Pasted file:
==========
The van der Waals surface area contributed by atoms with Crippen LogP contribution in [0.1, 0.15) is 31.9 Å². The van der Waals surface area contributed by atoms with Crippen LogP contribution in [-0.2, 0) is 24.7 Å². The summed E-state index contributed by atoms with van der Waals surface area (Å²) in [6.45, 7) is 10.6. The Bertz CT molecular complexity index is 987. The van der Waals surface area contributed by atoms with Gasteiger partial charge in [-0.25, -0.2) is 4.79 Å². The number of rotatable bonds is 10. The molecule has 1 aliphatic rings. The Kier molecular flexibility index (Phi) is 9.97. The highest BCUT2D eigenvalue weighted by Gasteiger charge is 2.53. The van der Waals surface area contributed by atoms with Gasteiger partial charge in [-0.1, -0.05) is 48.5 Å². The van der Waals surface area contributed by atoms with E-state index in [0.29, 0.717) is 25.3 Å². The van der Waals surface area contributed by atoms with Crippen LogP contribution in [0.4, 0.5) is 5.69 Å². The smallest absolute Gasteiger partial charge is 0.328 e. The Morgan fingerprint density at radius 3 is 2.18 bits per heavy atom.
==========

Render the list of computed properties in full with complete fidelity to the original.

The van der Waals surface area contributed by atoms with Crippen LogP contribution in [0.1, 0.15) is 31.9 Å². The van der Waals surface area contributed by atoms with Crippen LogP contribution in [-0.2, 0) is 24.7 Å². The summed E-state index contributed by atoms with van der Waals surface area (Å²) in [6.45, 7) is 10.6. The Bertz CT molecular complexity index is 987. The van der Waals surface area contributed by atoms with Gasteiger partial charge in [-0.25, -0.2) is 4.79 Å². The number of rotatable bonds is 10. The molecule has 1 aliphatic rings. The Kier molecular flexibility index (Phi) is 9.97. The highest BCUT2D eigenvalue weighted by Gasteiger charge is 2.53. The van der Waals surface area contributed by atoms with Gasteiger partial charge in [-0.1, -0.05) is 48.5 Å². The van der Waals surface area contributed by atoms with E-state index in [0.29, 0.717) is 25.3 Å². The van der Waals surface area contributed by atoms with Crippen LogP contribution in [0.4, 0.5) is 5.69 Å². The smallest absolute Gasteiger partial charge is 0.328 e. The Morgan fingerprint density at radius 3 is 2.18 bits per heavy atom.